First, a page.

As a player on the practice squad one of your duties is to get the roster players ready to play that week. In Spadola’s case he needs to emulate the receiver from the other team. ‘If we lose that weekend, I would take that on me,’ he said. ‘If the receiver puts up 100 yards on one of our corners, I didn’t work that guy hard enough in practice.’
Yet mimicking a receiver is only half the job. You must take over and run routes like a rostere receiver so the starters don’t get worn down Players need to take breaks during the long season, and the practice squad guys must fill in. They don’t get to rest.
‘You’re doing a lot more on practice squad than an active guy while getting paid a lot less,’ Spadola said. “The title definitely diminishes the overall name-value you have to a team, but I think those guys are almost more important than a lot of active guys on the team.”
What is the emotional toll?
“People think you’re on an NFL team and it’s only what they see on a Sunday, They don’t see behind the scenes guys getting cut and losing jobs every day or the injuries you have to deal with and not tell anyone about for the fear of being cut. The NFL, like everything else, is a money game” Spadola said.
Once a player is cut (from an active roster), there is a 24-hour dead period when he can be claimed by another NFL team’s active roster. If that period passes, he can be signed by the team that cut him or any other team in the league to the practice squad. If he doesn’t receive a phone call, especially from the team that just released him, he is now part of the unemployed with no guarantee any team will ever call him for his services.
You may have been with that team for only a couple of weeks, and now you are jobless in a city where you know no one plus you have a lease to pay. If you are lucky enough to get another call you have no time to pack your things as your new team will fly you in the next day, and you will need to start to work. You are given a playbook to learn, but you will start to practice right away. When practice is over you then have to find a new place to live and pay for that place along with the other place in that other city.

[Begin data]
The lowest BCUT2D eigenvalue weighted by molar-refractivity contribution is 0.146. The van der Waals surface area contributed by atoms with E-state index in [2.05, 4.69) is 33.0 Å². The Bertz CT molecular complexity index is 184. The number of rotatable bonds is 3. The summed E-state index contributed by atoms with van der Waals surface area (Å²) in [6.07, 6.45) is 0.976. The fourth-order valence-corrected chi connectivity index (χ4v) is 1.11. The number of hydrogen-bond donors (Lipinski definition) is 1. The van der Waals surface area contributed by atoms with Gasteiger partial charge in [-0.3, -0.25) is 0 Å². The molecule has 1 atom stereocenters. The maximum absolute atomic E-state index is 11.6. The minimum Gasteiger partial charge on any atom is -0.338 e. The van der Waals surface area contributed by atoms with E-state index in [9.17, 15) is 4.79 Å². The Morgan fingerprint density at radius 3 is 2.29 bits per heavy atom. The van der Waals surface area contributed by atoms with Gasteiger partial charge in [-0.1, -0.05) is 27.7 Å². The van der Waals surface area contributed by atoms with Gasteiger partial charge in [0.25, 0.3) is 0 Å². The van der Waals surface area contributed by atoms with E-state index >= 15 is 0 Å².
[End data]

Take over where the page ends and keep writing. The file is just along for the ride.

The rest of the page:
Teams don’t pay relocation fees, and if you have a girlfriend who lives with you; they won’t pay for her to come to the new city either. You do. There is no guarantee you will ever become a player on an NFL roster. It’s just a hope. You are gambling on yourself. While all around you people don’t understand what you are going through, the mental and physical toll it takes, people just think, “Hey he’s in the NFL, lucky son of a gun.”
Life on the fringes of NFL rosters is a dark place at times with no guaranteed money and no security you will even have a job tomorrow. Even rostere players at the bottom of the depth chart can be cut fairly easily. A player was once cut because his team needed his roster spot for another long snapper. Once you start moving around to different practice squads a player can get a stigma. Coaches wonder why you always get cut.
Not only do you have to learn a new playbook. Not only is you entire life up in the air. Many times coaches will ask you to switch positions. If you are a tackle you might be needed to play left guard in practice. Now you have to learn the plays from that position.All the while you are trying to impress the coaches. Say no to a request, and you will find yourself unemployed again.
There is no getting your feet wet period. You are being evaluated from the moment you walk through the door. Make a mistake, and it could cost you your job. You just showed up, and you don’t really know all the plays. Coaches don’t care. They have a job to do, and they will be out of a job if the team doesn’t win so you better be on point every minute.
Some players hang on for years on the bottom of rosters and practice squads. They all seek that one shot to show everyone that they belong. If they ever get that NFL contract with guaranteed money it will be a relief and a vindication of their belief. Sadly this rarely happens. Yet hope springs eternal, and as long as there is a practice squad there will be players who will except the rigors of being on it; living the dream... or the nightmare.